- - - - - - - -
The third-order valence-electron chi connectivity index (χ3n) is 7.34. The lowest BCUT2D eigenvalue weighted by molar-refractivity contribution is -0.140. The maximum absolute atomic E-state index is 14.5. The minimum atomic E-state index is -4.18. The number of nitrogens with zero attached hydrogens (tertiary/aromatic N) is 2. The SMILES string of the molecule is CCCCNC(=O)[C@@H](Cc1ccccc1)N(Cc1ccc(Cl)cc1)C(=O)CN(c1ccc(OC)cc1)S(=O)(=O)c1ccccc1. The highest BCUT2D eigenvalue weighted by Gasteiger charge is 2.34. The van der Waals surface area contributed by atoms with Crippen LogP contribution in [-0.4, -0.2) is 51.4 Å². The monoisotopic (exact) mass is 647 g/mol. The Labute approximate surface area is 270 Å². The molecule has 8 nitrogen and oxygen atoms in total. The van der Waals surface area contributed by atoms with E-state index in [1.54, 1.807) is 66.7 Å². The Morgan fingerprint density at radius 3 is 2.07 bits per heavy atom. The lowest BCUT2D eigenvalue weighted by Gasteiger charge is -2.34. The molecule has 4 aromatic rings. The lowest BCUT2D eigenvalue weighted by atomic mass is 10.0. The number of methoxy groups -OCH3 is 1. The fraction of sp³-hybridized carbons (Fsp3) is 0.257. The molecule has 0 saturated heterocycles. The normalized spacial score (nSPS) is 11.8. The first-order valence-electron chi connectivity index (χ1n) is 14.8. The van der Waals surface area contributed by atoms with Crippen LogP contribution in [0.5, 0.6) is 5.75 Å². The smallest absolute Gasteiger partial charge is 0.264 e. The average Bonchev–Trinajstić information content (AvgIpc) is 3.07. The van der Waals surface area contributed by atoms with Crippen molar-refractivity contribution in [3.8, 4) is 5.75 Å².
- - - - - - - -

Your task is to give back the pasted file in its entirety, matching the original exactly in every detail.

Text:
The third-order valence-electron chi connectivity index (χ3n) is 7.34. The lowest BCUT2D eigenvalue weighted by molar-refractivity contribution is -0.140. The maximum absolute atomic E-state index is 14.5. The minimum atomic E-state index is -4.18. The number of nitrogens with zero attached hydrogens (tertiary/aromatic N) is 2. The SMILES string of the molecule is CCCCNC(=O)[C@@H](Cc1ccccc1)N(Cc1ccc(Cl)cc1)C(=O)CN(c1ccc(OC)cc1)S(=O)(=O)c1ccccc1. The highest BCUT2D eigenvalue weighted by Gasteiger charge is 2.34. The van der Waals surface area contributed by atoms with Crippen LogP contribution in [-0.4, -0.2) is 51.4 Å². The monoisotopic (exact) mass is 647 g/mol. The Labute approximate surface area is 270 Å². The molecule has 8 nitrogen and oxygen atoms in total. The van der Waals surface area contributed by atoms with E-state index in [1.54, 1.807) is 66.7 Å². The Morgan fingerprint density at radius 3 is 2.07 bits per heavy atom. The lowest BCUT2D eigenvalue weighted by Gasteiger charge is -2.34. The molecule has 4 aromatic rings. The lowest BCUT2D eigenvalue weighted by atomic mass is 10.0. The number of methoxy groups -OCH3 is 1. The fraction of sp³-hybridized carbons (Fsp3) is 0.257. The molecule has 0 saturated heterocycles. The normalized spacial score (nSPS) is 11.8. The first-order valence-electron chi connectivity index (χ1n) is 14.8. The van der Waals surface area contributed by atoms with Crippen LogP contribution in [0.5, 0.6) is 5.75 Å². The smallest absolute Gasteiger partial charge is 0.264 e. The average Bonchev–Trinajstić information content (AvgIpc) is 3.07. The van der Waals surface area contributed by atoms with Crippen molar-refractivity contribution in [3.8, 4) is 5.75 Å².